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Home / News & Reviews / News Wire / Metra sues Union Pacific over fare collection dispute (updated)

Metra sues Union Pacific over fare collection dispute (updated)

By | October 14, 2020

Suit alleges breach of contract, seeks financial compensation and order requiring UP crewmen to fulfill on-train duties

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A Metra UP Northwest train arrives in Crystal Lake, Ill., in November 2018. Metra has sued Union Pacific over its fare collection policies on the three UP-operated Metra lines.
TRAINS: David Lassen

CHICAGO — Metra has sued Union Pacific for breach of contract over its fare collection policies on the three Metra lines operated by UP, saying an “arbitrary and capricious” refusal to deploy conductors is severely damaging Metra’s bottom line, reputation, and customer experience.

In a response Wednesday afternoon, Union Pacific said it is “is unwilling to put fare collection ahead of employee and commuter health and safety during a global pandemic, and we are prepared to vigorously defend ourselves in court.”

The suit filed Wednesday in Cook County Circuit Court asks for monetary damages and a permanent injunction requiring UP conductors and onboard personnel resume all required duties, which include selling and validating tickets and passing through passenger cars to assist customers and promote orderly conduct.

“We strongly disagree with how Union Pacific Railroad has been operating commuter service,” Metra CEO/Executive Director Jim Derwinski said in a press release. “We have given UP management numerous opportunities to provide the necessary level of service as on our other lines, but they have refused to address these issues in any meaningful way and have left us no recourse but to seek relief through the courts.”

Metra stopped fare collection on all lines in the early stages of the COVID-19 pandemic, but it was resumed on Metra- and BNSF-operated lines in June. Union Pacific did not resume fare collection until it began checking tickets for inbound and outbound passengers at the downtown Ogilvie Transportation Center on Oct. 5, but is not checking tickets onboard, citing the death of two employees and pandemic-related health concerns. [see “Union Pacific plan to collect fares met with concern by Metra,” Trains News Wire, Oct. 2, 2020]. Before that plan went into effect, Metra made it clear it disagreed with the policy and, foreshadowing the lawsuit, said it was continuing to “consider its options to compel UP to fulfill its contractual obligations.”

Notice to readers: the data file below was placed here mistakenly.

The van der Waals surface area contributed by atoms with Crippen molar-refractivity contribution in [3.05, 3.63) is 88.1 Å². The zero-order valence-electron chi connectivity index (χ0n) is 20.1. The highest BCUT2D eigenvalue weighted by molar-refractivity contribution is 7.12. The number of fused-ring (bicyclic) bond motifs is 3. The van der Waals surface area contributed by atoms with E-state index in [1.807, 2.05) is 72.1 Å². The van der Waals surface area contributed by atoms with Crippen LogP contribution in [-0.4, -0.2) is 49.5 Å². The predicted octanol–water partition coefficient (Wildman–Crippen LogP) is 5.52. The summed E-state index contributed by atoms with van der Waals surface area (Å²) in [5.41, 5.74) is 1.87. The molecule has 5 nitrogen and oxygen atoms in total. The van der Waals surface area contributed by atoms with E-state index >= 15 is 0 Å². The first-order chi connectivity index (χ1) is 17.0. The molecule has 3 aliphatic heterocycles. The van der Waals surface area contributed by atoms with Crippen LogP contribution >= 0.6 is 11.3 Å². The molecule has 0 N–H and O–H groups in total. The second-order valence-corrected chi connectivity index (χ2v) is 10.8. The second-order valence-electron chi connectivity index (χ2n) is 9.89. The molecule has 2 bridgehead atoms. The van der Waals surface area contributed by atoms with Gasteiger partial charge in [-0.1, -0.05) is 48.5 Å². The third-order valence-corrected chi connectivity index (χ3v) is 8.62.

In its press release announcing the lawsuit, Metra said UP’s plan at the Ogilvie station was enacted without its consent, and that it had told Union Pacific the plan was “unsafe, unfeasible, and ineffective and was not a substitute for abiding by the terms” of the Purchase of Service Agreement, which governs UP’s operation of Metra service. Metra says it believes the cost of paying UP to staff those booths may exceed the amount of the fare collected.

In addition to seeking lost revenue, Metra says it has heard from passengers who feel the lack of conductors has made the trains less safe. And its lawsuit quotes from a Union Pacific operations bulletin dated Jan. 1, 2020, which calls it “critically important” that crew members regularly pass through cars “to detect and observe medical emergencies, passengers needing assistance and information, the general orderly conduct of a train, and fare colletion.”

“This is about our riders,” Derwinski said in the release. “There is absolutely nothing more important than providing them with timely and safe transportation. We will continue to fight on their behalf.”

UP’s response says, “There is no one-size-fits-all approach to managing fare collection during a pandemic,” and cited transit agencies are not collecting fares, placing plexiglass barriers between passengers and operators, and using conductors in roles that do not require ticket sales. “Last week, Union Pacific implemented a ticket sales and verification process that puts health and safety first, while providing an opportunity to increase fare collection at a time when ridership is down 90% across all of Metra’s lines. The process is working well.”

The railroad says safety is its priority: “We want Chicago commuters to feel safe and confident as they return to riding trains, and our employees must feel the same … We will continue to use an abundance of caution, while following guidance from our company’s medical team, CDC, City of Chicago and the governor on best practices related to COVID-19.”

As it did in announcing its fare collection policy, the railroad said it has “repeatedly asked Metra to increase its police presence” on trains to address safety concerns as well as the enforcement of ticketing and mask requirements.

The lawsuit comes when the two sides are already in court over Union Pacific’s effort to end its operation of its West, Northwest, and North commuter lines [see “Judge denies Metra motion to dismiss UP suit over commuter operations,” News Wire, Aug. 28, 2020]. Union Pacific wants Metra to operate and staff the trains while Union Pacific maintains dispatching control of its lines.

The Metra suit filed Wednesday makes note of that suit but also says UP has breached the provisions of the most recent contract extension under which commuter service continues.

UP notes the current contract expires Dec. 31, and that the railroad “has worked diligently with Metra over the last 15 months to find an agreeable solution for a seamless services transfer upon expiration of the contract … and we have repeatedly offered solutions that benefit Chicago commuters and Metra.”

— Updated at 5:35 p.m. with Union Pacific response

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